LET us now hope for revoke. Yes, you read that right. The news that MPs are now plotting to foist outright revocation of article 50 on the country means we have surely now reached the acme of lunacy that has increasingly gripped Parliament since we voted to leave the EU those three very long years ago. When it comes to Brexit Derangement Syndrome, nothing can match its collective, kamikaze madness.
In future years much will be written on the psychology of these times: a horrible mixture amongst Parliament’s liberal majority of fanaticism, infantilism, moral corruption and above all narcissism. As judged by the collective behaviour of MPs – the selfies from inside the chamber, the grotesque virtue signalling over prorogation, the clapping and the singing – this is an institution in advanced moral decay.
Perhaps it has much to do the ancient culture of Parliament itself. After all, it has not been for most of history a democratic institution, as David Starkey discusses here, and throughout our history wider society had to fight hard to achieve representation.
It is now very clear that even that narrow window of the modern democratic era has in fact been closing for some time: the rejection by our elites of both faith and reason in favour of the narcissism of the self has led MPs to an ever more narrow and elitist interpretation of what the Burkean representative model of democracy means. After all, if all virtue resides within a chosen few, then the mass of people can be safely sidelined in favour of elite opinion.
Long before Brexit, Parliament either ignored or conspired against the people it was supposed to represent. For social conservatives in particular, the institution has become an arch-enemy, imposing unasked-for social change such as multiculturalism, mass immigration, divorce liberalisation and gay marriage on an often unwilling population. In short, Parliament has reverted to the age of rotten boroughs, to a tawdry, anti-democratic insiders’ club.
Whatever the tragedy that Brexit has become, it has fully exposed the fact that we really live in a shamocracy: some time ago I wrote in TCW that honouring Brexit really was Parliament’s last chance. For a very brief moment it looked like MPs got it, as they overwhelmingly voted to trigger Article 50. Since then it has descended to a state that none of us would have imagined possible. Matters have now surely reached its nadir, with the revolting sight of the increasingly fascistic Commons Speaker John Bercow laying waste to procedure in order to frustrate the democratic will of the people as expressed in the 2016 referendum. It regards the referendum result – the first, remember, that didn’t go the Establishment’s way – rather like the members of a refined gentlemen’s club would regard invasion by a group of chavs from the lower orders. It must be expunged.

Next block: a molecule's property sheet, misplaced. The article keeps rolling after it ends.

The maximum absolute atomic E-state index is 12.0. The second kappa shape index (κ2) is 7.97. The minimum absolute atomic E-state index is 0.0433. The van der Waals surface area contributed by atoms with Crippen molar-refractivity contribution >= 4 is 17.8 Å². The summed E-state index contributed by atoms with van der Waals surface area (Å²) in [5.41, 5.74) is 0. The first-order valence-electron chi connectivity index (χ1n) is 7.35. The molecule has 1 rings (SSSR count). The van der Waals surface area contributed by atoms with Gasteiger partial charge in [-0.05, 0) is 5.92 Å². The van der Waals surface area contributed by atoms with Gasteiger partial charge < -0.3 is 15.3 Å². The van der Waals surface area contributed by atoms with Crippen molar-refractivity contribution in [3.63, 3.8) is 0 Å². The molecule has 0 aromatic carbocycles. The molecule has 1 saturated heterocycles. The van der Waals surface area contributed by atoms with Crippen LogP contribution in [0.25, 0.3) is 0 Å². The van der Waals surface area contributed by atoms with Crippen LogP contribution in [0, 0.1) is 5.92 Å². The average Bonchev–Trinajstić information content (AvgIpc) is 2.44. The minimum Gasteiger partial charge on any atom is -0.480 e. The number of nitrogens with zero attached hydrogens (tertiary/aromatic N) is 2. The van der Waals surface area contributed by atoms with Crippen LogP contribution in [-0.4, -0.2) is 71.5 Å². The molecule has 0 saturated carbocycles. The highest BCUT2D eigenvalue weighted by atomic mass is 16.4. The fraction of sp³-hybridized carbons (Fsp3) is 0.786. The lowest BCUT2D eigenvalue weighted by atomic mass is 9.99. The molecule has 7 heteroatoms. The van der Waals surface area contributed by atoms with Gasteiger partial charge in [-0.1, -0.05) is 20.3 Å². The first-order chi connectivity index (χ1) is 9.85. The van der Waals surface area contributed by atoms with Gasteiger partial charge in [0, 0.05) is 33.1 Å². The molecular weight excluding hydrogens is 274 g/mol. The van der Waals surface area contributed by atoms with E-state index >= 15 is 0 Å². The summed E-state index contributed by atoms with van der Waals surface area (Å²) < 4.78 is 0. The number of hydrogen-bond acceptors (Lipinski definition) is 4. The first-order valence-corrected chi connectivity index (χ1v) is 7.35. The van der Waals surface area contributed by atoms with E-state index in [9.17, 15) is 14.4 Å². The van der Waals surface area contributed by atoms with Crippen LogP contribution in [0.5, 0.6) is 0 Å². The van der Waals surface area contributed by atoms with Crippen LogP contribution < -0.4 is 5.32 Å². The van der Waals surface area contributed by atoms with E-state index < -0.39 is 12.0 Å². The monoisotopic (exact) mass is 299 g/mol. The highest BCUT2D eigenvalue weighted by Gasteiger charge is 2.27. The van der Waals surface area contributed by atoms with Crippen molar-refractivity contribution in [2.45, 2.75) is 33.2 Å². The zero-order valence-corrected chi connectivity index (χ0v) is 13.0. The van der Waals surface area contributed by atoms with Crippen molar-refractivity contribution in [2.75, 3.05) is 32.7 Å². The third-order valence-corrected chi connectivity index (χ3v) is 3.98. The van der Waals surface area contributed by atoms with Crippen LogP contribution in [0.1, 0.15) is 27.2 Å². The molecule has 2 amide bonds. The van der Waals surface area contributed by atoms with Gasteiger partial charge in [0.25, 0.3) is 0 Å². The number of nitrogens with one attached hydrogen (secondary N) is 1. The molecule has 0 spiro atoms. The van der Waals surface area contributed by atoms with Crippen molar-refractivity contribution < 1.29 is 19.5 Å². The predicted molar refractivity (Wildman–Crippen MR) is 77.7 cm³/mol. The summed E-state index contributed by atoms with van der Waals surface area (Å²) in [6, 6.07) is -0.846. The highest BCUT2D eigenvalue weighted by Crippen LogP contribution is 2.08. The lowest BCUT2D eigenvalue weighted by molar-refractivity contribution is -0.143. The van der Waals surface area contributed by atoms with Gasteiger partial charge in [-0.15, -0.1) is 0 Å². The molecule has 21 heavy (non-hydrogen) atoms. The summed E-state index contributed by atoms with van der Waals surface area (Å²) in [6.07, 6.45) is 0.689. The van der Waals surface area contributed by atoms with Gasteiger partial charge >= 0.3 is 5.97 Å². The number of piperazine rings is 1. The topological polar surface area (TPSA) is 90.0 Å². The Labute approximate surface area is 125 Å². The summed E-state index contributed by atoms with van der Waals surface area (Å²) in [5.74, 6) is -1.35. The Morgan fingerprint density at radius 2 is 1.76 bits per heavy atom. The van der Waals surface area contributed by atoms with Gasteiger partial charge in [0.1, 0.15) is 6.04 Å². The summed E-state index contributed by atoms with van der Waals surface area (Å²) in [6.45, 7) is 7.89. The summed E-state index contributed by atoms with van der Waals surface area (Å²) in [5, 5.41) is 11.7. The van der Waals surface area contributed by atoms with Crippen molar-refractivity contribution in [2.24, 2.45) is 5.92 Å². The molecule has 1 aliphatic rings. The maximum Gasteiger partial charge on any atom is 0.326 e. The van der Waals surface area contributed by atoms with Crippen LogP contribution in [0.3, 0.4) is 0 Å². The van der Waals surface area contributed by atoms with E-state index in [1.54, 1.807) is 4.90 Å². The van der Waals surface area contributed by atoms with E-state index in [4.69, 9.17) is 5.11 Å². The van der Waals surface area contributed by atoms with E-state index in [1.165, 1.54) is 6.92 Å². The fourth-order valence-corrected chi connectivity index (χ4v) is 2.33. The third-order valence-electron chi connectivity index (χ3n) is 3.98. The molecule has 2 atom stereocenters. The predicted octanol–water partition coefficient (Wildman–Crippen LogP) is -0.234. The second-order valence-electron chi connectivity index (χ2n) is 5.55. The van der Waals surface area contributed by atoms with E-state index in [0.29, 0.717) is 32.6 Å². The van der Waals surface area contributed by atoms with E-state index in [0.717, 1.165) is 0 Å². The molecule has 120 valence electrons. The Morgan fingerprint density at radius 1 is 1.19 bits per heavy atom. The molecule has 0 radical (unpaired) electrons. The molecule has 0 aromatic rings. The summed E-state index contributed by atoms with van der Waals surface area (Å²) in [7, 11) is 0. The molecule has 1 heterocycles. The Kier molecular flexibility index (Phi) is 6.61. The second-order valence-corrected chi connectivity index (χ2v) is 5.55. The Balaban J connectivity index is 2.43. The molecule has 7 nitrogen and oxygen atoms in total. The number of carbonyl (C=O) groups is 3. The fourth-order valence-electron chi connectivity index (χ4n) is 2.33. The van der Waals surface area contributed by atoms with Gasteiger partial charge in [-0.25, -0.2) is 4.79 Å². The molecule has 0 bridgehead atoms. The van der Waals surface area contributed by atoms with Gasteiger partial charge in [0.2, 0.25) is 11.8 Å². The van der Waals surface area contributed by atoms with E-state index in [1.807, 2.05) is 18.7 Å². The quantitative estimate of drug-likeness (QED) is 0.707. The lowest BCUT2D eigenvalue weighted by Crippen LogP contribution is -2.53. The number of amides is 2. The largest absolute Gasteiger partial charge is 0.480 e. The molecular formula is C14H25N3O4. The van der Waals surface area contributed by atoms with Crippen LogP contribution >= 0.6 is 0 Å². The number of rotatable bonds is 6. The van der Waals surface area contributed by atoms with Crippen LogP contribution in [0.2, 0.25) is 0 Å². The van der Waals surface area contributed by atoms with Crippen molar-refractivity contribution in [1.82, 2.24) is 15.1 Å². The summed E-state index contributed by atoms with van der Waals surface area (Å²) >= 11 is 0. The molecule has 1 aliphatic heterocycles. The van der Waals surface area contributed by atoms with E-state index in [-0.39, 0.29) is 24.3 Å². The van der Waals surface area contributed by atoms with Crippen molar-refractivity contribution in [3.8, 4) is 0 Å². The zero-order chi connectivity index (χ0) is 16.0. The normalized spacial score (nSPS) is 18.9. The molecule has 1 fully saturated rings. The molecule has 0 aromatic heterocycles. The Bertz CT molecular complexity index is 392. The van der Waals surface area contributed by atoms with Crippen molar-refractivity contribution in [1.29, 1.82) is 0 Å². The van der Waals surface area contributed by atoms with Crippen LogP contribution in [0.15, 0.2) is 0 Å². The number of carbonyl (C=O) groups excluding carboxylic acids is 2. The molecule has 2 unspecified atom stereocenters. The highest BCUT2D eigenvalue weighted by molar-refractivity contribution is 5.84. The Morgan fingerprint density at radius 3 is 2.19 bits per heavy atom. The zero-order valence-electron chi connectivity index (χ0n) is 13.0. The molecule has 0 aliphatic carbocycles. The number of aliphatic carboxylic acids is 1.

Even if a way could be found to repair the seemingly irretrievable breach between people and Parliament, there is every chance that matters would once again degenerate at some future juncture. We therefore shouldn’t have to tolerate its ‘sovereignty’ for a moment longer: in an age of mass communication and education there is no reason whatsoever for the people not to be perfectly sovereign, triggering elections or referenda when we, not Parliament, wish to have them. A Swiss-style direct democracy with the checks and balances of a greatly curtailed representative Parliament is surely the best way forward. It is certainly the only way socially conservative voices will ever be heard again.
So, bring on an attempt at revocation when Parliament returns. Nothing could better illuminate the institution’s rotten, anti-democratic nature, and hasten its long overdue subjugation at the hands of the enraged people it has insulted for so long.